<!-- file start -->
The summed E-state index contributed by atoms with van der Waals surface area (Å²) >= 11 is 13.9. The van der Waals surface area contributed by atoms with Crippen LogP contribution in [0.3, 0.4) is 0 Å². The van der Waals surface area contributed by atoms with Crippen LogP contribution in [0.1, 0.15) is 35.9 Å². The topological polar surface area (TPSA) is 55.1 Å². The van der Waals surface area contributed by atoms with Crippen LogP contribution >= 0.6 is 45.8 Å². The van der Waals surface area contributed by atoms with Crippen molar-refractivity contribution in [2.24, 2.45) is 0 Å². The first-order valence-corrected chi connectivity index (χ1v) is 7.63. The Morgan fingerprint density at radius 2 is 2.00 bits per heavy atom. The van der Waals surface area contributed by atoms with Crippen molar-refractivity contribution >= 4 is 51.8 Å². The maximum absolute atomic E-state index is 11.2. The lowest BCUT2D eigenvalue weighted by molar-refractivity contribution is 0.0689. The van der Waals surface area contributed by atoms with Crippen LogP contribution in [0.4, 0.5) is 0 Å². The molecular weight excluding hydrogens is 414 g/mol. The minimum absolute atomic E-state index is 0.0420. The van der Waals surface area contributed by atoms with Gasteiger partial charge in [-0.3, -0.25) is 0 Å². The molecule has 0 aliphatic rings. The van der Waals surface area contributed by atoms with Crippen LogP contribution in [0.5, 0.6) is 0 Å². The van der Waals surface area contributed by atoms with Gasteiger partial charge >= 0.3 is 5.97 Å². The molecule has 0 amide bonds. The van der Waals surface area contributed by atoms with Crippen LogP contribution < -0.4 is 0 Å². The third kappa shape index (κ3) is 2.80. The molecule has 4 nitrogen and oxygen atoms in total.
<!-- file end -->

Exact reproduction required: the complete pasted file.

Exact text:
The summed E-state index contributed by atoms with van der Waals surface area (Å²) >= 11 is 13.9. The van der Waals surface area contributed by atoms with Crippen LogP contribution in [0.3, 0.4) is 0 Å². The van der Waals surface area contributed by atoms with Crippen LogP contribution in [0.1, 0.15) is 35.9 Å². The topological polar surface area (TPSA) is 55.1 Å². The van der Waals surface area contributed by atoms with Crippen LogP contribution >= 0.6 is 45.8 Å². The van der Waals surface area contributed by atoms with Crippen molar-refractivity contribution in [2.24, 2.45) is 0 Å². The first-order valence-corrected chi connectivity index (χ1v) is 7.63. The Morgan fingerprint density at radius 2 is 2.00 bits per heavy atom. The van der Waals surface area contributed by atoms with Crippen molar-refractivity contribution >= 4 is 51.8 Å². The maximum absolute atomic E-state index is 11.2. The lowest BCUT2D eigenvalue weighted by molar-refractivity contribution is 0.0689. The van der Waals surface area contributed by atoms with Crippen LogP contribution in [0.4, 0.5) is 0 Å². The molecular weight excluding hydrogens is 414 g/mol. The minimum absolute atomic E-state index is 0.0420. The van der Waals surface area contributed by atoms with Gasteiger partial charge in [-0.3, -0.25) is 0 Å². The molecule has 0 aliphatic rings. The van der Waals surface area contributed by atoms with Crippen LogP contribution in [0.5, 0.6) is 0 Å². The van der Waals surface area contributed by atoms with Gasteiger partial charge >= 0.3 is 5.97 Å². The molecule has 0 amide bonds. The van der Waals surface area contributed by atoms with Crippen LogP contribution < -0.4 is 0 Å². The third kappa shape index (κ3) is 2.80. The molecule has 4 nitrogen and oxygen atoms in total.